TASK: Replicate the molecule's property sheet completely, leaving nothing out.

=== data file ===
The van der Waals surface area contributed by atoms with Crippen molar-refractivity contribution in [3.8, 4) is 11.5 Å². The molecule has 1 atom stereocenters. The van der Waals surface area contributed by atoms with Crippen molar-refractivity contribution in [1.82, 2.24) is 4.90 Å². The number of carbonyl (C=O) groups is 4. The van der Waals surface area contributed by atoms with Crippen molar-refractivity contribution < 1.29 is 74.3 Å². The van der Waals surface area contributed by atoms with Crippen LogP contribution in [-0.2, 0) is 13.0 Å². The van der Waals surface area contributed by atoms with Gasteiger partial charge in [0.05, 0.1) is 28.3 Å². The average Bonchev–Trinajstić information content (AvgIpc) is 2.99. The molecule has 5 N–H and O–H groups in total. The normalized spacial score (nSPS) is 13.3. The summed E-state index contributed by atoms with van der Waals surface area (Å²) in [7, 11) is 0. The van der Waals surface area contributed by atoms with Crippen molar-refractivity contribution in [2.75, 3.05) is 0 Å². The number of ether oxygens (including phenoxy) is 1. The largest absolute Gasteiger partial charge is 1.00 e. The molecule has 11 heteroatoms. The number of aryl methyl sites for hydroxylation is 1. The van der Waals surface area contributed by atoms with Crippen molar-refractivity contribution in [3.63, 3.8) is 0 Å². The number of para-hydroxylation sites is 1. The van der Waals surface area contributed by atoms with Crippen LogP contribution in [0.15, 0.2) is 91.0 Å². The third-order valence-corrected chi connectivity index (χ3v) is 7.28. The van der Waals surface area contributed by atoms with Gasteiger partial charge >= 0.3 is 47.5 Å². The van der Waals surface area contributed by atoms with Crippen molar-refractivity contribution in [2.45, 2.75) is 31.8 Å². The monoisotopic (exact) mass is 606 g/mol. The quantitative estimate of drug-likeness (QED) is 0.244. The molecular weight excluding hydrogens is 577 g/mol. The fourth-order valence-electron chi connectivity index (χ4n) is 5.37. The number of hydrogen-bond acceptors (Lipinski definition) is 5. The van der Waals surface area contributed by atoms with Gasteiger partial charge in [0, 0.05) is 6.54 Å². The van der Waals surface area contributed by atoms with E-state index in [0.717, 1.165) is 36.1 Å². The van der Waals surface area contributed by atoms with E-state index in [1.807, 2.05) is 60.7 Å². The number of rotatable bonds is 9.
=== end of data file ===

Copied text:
The van der Waals surface area contributed by atoms with Crippen molar-refractivity contribution in [3.8, 4) is 11.5 Å². The molecule has 1 atom stereocenters. The van der Waals surface area contributed by atoms with Crippen molar-refractivity contribution in [1.82, 2.24) is 4.90 Å². The number of carbonyl (C=O) groups is 4. The van der Waals surface area contributed by atoms with Crippen molar-refractivity contribution < 1.29 is 74.3 Å². The van der Waals surface area contributed by atoms with Crippen LogP contribution in [-0.2, 0) is 13.0 Å². The van der Waals surface area contributed by atoms with Gasteiger partial charge in [0.05, 0.1) is 28.3 Å². The average Bonchev–Trinajstić information content (AvgIpc) is 2.99. The molecule has 5 N–H and O–H groups in total. The normalized spacial score (nSPS) is 13.3. The summed E-state index contributed by atoms with van der Waals surface area (Å²) in [7, 11) is 0. The van der Waals surface area contributed by atoms with Crippen molar-refractivity contribution in [2.75, 3.05) is 0 Å². The number of ether oxygens (including phenoxy) is 1. The largest absolute Gasteiger partial charge is 1.00 e. The molecule has 11 heteroatoms. The number of aryl methyl sites for hydroxylation is 1. The van der Waals surface area contributed by atoms with Crippen molar-refractivity contribution in [3.63, 3.8) is 0 Å². The number of para-hydroxylation sites is 1. The van der Waals surface area contributed by atoms with Crippen LogP contribution in [0.15, 0.2) is 91.0 Å². The third-order valence-corrected chi connectivity index (χ3v) is 7.28. The van der Waals surface area contributed by atoms with Gasteiger partial charge >= 0.3 is 47.5 Å². The van der Waals surface area contributed by atoms with Crippen molar-refractivity contribution in [2.45, 2.75) is 31.8 Å². The monoisotopic (exact) mass is 606 g/mol. The quantitative estimate of drug-likeness (QED) is 0.244. The molecular weight excluding hydrogens is 577 g/mol. The fourth-order valence-electron chi connectivity index (χ4n) is 5.37. The number of hydrogen-bond acceptors (Lipinski definition) is 5. The van der Waals surface area contributed by atoms with Gasteiger partial charge in [0, 0.05) is 6.54 Å². The van der Waals surface area contributed by atoms with E-state index in [0.717, 1.165) is 36.1 Å². The van der Waals surface area contributed by atoms with E-state index in [1.807, 2.05) is 60.7 Å². The number of rotatable bonds is 9.